An Ergon Energy study has found that microgrids provide positive social value and benefits to communities after natural disasters.
The study simulated the conditions after a natural disaster, such as a cyclone, and explored the use of microgrids to seek if a town could operate independently of the grid.
University of Queensland Masters student, Nick Beere, undertook the research using Cairns in Queensland as the basis for the six-month study.
Mr Beere looked at what would happen in the hypothetical situation of the transmission network south of Cairns being lost and only local feeder level generation was included. For the purposes of his study he assumed everything from the sub-transmission system upwards had lost supply or was unavailable due to failure, natural disaster or other impact.
He then simulated them for different times of the year to characterise different load and weather events as they would result in different operating conditions for the local network.
The study was born out of Ergon’s Microgrid Strategy, produced in 2014.
In the case study, a large drop in fault current was found, which meant one of the existing protection devices would not operate, and so Ergon would need dynamic protection settings that could change based on the operating condition they were in.
Protection systems and their finely-tuned settings are critical in safely running electricity networks. Faults or malfunctions with network equipment can mean more than just an annoying power interruption- they can cause hugely expensive damage or risk to human life if protection systems don’t operate correctly.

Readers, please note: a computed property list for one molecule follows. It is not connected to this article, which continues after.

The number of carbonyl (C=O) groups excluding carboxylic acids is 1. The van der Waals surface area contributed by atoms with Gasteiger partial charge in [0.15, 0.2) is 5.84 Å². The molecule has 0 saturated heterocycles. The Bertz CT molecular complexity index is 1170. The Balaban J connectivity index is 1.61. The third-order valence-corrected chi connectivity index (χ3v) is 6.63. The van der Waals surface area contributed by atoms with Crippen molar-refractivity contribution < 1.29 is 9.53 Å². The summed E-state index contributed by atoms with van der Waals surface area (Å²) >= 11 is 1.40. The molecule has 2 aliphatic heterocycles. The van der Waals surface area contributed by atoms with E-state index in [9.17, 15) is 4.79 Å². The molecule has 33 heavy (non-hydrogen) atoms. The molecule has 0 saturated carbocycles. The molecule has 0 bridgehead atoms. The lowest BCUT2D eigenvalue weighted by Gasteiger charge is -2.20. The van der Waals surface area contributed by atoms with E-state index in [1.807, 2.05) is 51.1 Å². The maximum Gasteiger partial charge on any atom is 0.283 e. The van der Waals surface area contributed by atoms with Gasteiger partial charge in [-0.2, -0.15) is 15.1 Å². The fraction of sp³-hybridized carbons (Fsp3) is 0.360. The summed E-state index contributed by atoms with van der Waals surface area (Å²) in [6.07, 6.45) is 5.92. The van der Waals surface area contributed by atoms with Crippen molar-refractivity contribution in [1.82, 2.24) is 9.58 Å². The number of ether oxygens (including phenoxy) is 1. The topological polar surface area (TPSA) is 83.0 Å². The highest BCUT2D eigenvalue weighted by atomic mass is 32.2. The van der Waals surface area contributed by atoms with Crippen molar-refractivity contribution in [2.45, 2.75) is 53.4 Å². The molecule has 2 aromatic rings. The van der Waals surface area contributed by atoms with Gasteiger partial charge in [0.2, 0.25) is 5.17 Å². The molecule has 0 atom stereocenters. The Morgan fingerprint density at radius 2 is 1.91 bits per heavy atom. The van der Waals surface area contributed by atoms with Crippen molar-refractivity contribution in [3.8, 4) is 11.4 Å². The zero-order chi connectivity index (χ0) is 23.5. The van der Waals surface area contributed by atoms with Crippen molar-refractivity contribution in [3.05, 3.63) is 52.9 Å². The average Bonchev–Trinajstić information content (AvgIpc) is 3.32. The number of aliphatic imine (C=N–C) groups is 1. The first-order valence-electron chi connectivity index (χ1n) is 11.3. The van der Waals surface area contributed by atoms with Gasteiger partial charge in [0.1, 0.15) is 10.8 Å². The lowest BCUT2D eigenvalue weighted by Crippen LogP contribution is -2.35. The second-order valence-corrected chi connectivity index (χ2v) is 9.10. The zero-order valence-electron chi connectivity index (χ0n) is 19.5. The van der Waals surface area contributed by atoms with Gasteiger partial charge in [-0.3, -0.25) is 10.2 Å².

Network Strategy and Policy Engineer, Don McPhail, said “In terms of costs, the study found the case doesn’t stack up for Ergon presently, but in the case of restoration response, such as after a cyclone, there is a positive social value and broader benefits to the community.”
With more people than ever hooked up to solar, and batteries set to grow, a microgrid could make perfect sense for a regional city like Cairns in Queensland’s Far North, especially as a back-up after a cyclone.
The threat of cyclone impact is always a looming one each summer in the northern half of coastal Australia, so network resilience is thinking ahead that’s bound to interest many resident North and Far North Queenslanders.
“Going forward we are looking to continue to work on the recommendations in the strategy document, as well as a number of the recommendations that Nick has made in his thesis,” Mr McPhail said.
“His methodology and the insights from its application have been valuable in starting us down this journey, and initiating a number of conversations or covering off some concerns, like regulatory, legal and protection system related factors.”